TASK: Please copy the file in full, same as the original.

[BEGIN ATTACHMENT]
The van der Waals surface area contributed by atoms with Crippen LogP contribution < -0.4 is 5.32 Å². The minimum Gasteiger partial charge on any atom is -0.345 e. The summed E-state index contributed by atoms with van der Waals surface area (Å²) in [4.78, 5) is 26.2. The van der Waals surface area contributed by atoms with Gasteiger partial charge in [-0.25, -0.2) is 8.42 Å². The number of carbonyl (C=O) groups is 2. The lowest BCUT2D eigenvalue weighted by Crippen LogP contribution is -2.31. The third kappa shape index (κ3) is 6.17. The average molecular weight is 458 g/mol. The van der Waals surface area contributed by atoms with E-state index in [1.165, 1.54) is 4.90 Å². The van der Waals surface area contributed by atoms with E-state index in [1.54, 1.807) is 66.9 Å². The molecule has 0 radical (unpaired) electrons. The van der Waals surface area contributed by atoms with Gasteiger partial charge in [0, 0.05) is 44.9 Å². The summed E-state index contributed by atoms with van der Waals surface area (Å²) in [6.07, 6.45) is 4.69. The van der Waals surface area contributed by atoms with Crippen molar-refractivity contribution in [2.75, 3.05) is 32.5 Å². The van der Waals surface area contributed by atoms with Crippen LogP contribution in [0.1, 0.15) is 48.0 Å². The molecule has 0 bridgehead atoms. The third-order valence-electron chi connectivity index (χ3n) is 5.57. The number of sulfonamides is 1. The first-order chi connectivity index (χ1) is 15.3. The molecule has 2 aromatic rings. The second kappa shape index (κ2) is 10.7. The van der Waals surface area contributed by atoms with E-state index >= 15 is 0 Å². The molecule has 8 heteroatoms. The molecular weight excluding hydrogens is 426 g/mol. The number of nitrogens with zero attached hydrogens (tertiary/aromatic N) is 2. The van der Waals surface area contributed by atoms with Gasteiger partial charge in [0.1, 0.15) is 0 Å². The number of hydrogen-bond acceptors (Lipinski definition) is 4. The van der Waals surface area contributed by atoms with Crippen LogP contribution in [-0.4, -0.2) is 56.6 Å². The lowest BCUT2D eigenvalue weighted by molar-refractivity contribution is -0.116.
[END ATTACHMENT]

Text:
The van der Waals surface area contributed by atoms with Crippen LogP contribution < -0.4 is 5.32 Å². The minimum Gasteiger partial charge on any atom is -0.345 e. The summed E-state index contributed by atoms with van der Waals surface area (Å²) in [4.78, 5) is 26.2. The van der Waals surface area contributed by atoms with Gasteiger partial charge in [-0.25, -0.2) is 8.42 Å². The number of carbonyl (C=O) groups is 2. The lowest BCUT2D eigenvalue weighted by Crippen LogP contribution is -2.31. The third kappa shape index (κ3) is 6.17. The average molecular weight is 458 g/mol. The van der Waals surface area contributed by atoms with E-state index in [1.165, 1.54) is 4.90 Å². The van der Waals surface area contributed by atoms with E-state index in [1.54, 1.807) is 66.9 Å². The molecule has 0 radical (unpaired) electrons. The van der Waals surface area contributed by atoms with Gasteiger partial charge in [0, 0.05) is 44.9 Å². The summed E-state index contributed by atoms with van der Waals surface area (Å²) in [6.07, 6.45) is 4.69. The van der Waals surface area contributed by atoms with Crippen molar-refractivity contribution in [2.75, 3.05) is 32.5 Å². The van der Waals surface area contributed by atoms with Crippen LogP contribution in [0.1, 0.15) is 48.0 Å². The molecule has 0 bridgehead atoms. The third-order valence-electron chi connectivity index (χ3n) is 5.57. The number of sulfonamides is 1. The first-order chi connectivity index (χ1) is 15.3. The molecule has 2 aromatic rings. The second kappa shape index (κ2) is 10.7. The van der Waals surface area contributed by atoms with E-state index >= 15 is 0 Å². The molecule has 8 heteroatoms. The molecular weight excluding hydrogens is 426 g/mol. The number of nitrogens with zero attached hydrogens (tertiary/aromatic N) is 2. The van der Waals surface area contributed by atoms with Gasteiger partial charge in [0.1, 0.15) is 0 Å². The number of hydrogen-bond acceptors (Lipinski definition) is 4. The van der Waals surface area contributed by atoms with Crippen LogP contribution in [-0.4, -0.2) is 56.6 Å². The lowest BCUT2D eigenvalue weighted by molar-refractivity contribution is -0.116.